Detective Matt Jenkins of the Cleveland Police Department recovered the victim's car in Niota, Tennessee on the property of Raymond McDermott, the Defendant's uncle. The car was parked in a wooded area about 150 to 200 yards off Mr. McDermott's driveway. Detective Jenkins stated that based on his experience with stolen vehicles, the victim's car was "without a doubt" parked in that area in an attempt to hide it.

Bill Patel, the owner of the Days Inn motel in Cleveland, Tennessee, testified that he did not give the Defendant permission to set a fire in the motel room and confirmed that there were other guests staying at the motel on January 1, 2012. He estimated that the damages to the Days Inn motel caused by the fire totaled approximately eight or nine thousand dollars.

Dr. Christopher Lochmuller, a forensic pathologist and Chief Deputy Medical Examiner at the Regional Forensic Center, performed the autopsy on the victim and was tendered as an expert in forensic pathology. Dr. Lochmuller opined that the victim's cause of death was multiple stab wounds and the manner of death was homicide. According to Dr. Lochmuller, the victim suffered 19 total stab wounds. Two wounds, a stab wound to the neck that struck the victim's carotid artery and a stab wound to the chest that punctured his lung, were fatal and would have resulted in the victim's death within "minutes" if left untreated. However, with medical attention, the victim likely would have survived all of his wounds. Dr. Lochmuller testified that as a result of the wounds to his neck and chest, the victim's lungs filled with blood and likely would have caused him to make "gurgling" noises. He noted that the victim did not have any burn injuries and confirmed that the victim died from his stab wounds and not from smoke inhalation. Dr. Lochmuller collected anal, penile, and oral swabs from the victim, which he gave to Detective Shane Clark to submit for analysis. On cross-examination, Dr. Lochmuller testified that the victim's blood test revealed that cocaine and painkillers had been recently ingested by the victim prior to his death. The effects of such drugs include euphoria, excitement, restlessness, risk taking, sleep disturbance, and aggression. Dr. Lochmuller noted that the drugs were not at toxic levels, and the victim would have maintained the ability to function.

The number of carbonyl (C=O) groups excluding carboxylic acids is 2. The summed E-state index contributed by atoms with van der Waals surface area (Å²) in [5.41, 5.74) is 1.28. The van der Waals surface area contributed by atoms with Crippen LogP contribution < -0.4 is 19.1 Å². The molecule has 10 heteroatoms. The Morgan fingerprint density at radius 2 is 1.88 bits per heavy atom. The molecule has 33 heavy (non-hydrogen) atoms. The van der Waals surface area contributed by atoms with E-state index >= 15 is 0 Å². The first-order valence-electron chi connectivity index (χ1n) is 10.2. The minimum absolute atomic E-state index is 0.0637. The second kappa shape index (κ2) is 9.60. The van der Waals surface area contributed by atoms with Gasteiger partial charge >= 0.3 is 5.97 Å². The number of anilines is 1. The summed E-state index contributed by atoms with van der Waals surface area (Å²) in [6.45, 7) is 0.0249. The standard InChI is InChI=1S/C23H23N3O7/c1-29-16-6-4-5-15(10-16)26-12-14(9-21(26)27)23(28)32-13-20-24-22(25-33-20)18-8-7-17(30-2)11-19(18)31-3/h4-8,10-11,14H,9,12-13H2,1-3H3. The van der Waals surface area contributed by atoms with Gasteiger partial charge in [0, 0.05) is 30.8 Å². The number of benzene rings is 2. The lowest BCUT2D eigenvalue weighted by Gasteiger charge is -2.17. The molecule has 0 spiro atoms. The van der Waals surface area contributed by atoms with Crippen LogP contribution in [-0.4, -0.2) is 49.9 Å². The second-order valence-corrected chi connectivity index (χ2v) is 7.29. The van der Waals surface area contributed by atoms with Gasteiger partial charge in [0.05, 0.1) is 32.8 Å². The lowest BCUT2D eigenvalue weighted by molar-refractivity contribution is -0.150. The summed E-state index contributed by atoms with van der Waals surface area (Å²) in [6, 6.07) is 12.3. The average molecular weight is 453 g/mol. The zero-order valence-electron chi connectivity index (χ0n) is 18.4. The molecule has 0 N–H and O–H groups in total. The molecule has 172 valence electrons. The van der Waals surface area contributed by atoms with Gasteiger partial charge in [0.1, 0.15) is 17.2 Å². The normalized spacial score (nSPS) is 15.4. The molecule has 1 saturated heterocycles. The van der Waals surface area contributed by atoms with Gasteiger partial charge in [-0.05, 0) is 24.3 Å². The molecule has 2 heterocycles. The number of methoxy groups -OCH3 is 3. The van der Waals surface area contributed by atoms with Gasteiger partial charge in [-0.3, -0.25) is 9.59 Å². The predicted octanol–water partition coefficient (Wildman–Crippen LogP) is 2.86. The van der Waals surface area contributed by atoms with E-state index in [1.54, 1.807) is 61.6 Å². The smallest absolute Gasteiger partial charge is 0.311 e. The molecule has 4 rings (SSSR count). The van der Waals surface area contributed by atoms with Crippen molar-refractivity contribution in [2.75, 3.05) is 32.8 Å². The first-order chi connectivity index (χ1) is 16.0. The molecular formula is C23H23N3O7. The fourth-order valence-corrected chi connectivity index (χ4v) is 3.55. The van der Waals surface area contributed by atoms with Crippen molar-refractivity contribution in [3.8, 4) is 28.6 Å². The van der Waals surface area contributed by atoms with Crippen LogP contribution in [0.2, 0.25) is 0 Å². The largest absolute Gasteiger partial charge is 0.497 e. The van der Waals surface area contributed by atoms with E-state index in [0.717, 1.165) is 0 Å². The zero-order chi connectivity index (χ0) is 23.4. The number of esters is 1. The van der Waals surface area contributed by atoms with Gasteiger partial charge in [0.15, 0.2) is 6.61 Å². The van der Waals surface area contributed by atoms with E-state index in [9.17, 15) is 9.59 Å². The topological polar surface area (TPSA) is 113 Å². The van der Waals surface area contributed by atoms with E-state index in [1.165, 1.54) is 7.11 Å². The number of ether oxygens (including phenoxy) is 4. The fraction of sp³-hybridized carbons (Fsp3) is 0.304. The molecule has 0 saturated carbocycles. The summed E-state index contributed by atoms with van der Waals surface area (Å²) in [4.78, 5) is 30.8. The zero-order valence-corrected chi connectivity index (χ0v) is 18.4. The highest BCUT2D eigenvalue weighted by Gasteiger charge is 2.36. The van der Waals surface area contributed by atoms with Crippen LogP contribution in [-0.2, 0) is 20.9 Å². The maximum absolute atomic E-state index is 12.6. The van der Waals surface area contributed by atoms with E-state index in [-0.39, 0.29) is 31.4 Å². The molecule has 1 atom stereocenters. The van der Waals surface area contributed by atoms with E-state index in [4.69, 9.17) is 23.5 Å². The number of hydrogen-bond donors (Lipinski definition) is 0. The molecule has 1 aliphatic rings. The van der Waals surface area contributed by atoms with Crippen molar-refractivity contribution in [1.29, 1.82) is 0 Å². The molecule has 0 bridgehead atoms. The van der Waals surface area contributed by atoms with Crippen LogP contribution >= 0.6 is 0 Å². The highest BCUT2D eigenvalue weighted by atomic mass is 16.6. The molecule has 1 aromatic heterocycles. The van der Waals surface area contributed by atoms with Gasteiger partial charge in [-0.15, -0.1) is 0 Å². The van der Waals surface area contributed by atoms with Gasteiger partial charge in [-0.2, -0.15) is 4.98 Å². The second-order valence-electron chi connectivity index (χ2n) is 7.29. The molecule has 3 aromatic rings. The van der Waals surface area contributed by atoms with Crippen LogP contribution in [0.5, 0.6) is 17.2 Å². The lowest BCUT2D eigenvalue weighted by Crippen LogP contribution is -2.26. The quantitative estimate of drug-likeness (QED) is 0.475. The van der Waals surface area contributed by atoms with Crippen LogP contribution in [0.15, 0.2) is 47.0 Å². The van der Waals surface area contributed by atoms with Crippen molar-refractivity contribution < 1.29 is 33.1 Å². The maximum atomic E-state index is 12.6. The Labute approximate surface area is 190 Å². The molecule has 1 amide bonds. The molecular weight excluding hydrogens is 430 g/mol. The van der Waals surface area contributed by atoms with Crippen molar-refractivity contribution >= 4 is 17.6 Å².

Special Agent Jennifer Millsaps of the TBI was tendered as an expert in the field of serology and DNA analysis. She conducted the DNA analysis of the items submitted by the Cleveland Police Department, which included an anal and penile swab from the victim. The anal swab from the victim revealed the presence of spermatozoa, with the predominate DNA profile belonging to the Defendant and the minor DNA profile belonging to the victim. The penile swab from the victim revealed no DNA profile other than the victim.

Defense's Proof.

The Defendant, 36 years old at the time of trial, testified that he and the victim had been friends since childhood. The Defendant began using drugs at the age of 16, and his friendship with the victim eventually evolved into "a sexual relationship, based on drugs." The Defendant testified that he does not consider himself a homosexual man but that his sexual relationship with the victim was fueled by his addiction to cocaine. The victim provided cocaine to the Defendant, and the two used cocaine "[e]very single time" they were together.